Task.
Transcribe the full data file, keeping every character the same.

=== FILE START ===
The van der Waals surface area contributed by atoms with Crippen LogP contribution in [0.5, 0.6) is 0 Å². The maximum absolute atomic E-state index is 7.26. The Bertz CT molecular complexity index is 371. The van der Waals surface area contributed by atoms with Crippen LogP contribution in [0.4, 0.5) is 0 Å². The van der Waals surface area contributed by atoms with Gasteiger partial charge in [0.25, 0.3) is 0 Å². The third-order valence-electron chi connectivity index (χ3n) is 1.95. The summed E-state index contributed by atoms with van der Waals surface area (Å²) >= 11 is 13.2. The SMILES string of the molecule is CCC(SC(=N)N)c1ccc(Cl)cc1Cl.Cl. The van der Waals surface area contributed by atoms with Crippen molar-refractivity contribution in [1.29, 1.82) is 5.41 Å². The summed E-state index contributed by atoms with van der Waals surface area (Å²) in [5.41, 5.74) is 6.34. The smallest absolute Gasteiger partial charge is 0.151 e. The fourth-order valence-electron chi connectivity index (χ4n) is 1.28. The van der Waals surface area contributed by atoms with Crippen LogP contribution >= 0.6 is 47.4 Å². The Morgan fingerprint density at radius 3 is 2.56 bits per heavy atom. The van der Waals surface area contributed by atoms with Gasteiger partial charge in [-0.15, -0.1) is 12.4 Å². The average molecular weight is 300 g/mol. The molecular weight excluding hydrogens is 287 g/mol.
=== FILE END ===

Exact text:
The van der Waals surface area contributed by atoms with Crippen LogP contribution in [0.5, 0.6) is 0 Å². The maximum absolute atomic E-state index is 7.26. The Bertz CT molecular complexity index is 371. The van der Waals surface area contributed by atoms with Crippen LogP contribution in [0.4, 0.5) is 0 Å². The van der Waals surface area contributed by atoms with Gasteiger partial charge in [0.25, 0.3) is 0 Å². The third-order valence-electron chi connectivity index (χ3n) is 1.95. The summed E-state index contributed by atoms with van der Waals surface area (Å²) >= 11 is 13.2. The SMILES string of the molecule is CCC(SC(=N)N)c1ccc(Cl)cc1Cl.Cl. The van der Waals surface area contributed by atoms with Crippen molar-refractivity contribution in [1.29, 1.82) is 5.41 Å². The summed E-state index contributed by atoms with van der Waals surface area (Å²) in [5.41, 5.74) is 6.34. The smallest absolute Gasteiger partial charge is 0.151 e. The fourth-order valence-electron chi connectivity index (χ4n) is 1.28. The van der Waals surface area contributed by atoms with Crippen LogP contribution >= 0.6 is 47.4 Å². The Morgan fingerprint density at radius 3 is 2.56 bits per heavy atom. The van der Waals surface area contributed by atoms with Gasteiger partial charge in [-0.15, -0.1) is 12.4 Å². The average molecular weight is 300 g/mol. The molecular weight excluding hydrogens is 287 g/mol.